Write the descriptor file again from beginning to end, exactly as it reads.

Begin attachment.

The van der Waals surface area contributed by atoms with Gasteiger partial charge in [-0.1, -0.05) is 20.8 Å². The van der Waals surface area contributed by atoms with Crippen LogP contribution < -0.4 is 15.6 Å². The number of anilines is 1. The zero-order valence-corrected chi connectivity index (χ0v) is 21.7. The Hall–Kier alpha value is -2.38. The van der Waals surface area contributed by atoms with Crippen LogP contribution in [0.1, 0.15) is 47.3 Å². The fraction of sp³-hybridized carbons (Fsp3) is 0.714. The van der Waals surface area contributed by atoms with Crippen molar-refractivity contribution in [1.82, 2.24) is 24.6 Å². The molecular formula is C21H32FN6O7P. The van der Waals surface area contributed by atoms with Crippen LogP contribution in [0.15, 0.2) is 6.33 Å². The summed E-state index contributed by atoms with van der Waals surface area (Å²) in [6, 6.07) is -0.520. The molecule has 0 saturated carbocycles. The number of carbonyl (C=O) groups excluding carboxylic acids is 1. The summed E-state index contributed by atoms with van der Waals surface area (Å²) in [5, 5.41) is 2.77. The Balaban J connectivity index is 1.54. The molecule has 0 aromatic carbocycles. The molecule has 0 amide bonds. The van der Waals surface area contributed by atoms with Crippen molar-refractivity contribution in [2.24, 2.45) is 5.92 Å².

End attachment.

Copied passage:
The van der Waals surface area contributed by atoms with Gasteiger partial charge in [-0.1, -0.05) is 20.8 Å². The van der Waals surface area contributed by atoms with Crippen LogP contribution < -0.4 is 15.6 Å². The number of anilines is 1. The zero-order valence-corrected chi connectivity index (χ0v) is 21.7. The Hall–Kier alpha value is -2.38. The van der Waals surface area contributed by atoms with Crippen LogP contribution in [0.1, 0.15) is 47.3 Å². The fraction of sp³-hybridized carbons (Fsp3) is 0.714. The van der Waals surface area contributed by atoms with Crippen molar-refractivity contribution in [1.82, 2.24) is 24.6 Å². The molecular formula is C21H32FN6O7P. The van der Waals surface area contributed by atoms with Crippen LogP contribution in [0.15, 0.2) is 6.33 Å². The summed E-state index contributed by atoms with van der Waals surface area (Å²) in [6, 6.07) is -0.520. The molecule has 0 saturated carbocycles. The number of carbonyl (C=O) groups excluding carboxylic acids is 1. The summed E-state index contributed by atoms with van der Waals surface area (Å²) in [5, 5.41) is 2.77. The Balaban J connectivity index is 1.54. The molecule has 0 aromatic carbocycles. The molecule has 0 amide bonds. The van der Waals surface area contributed by atoms with Crippen molar-refractivity contribution in [2.24, 2.45) is 5.92 Å².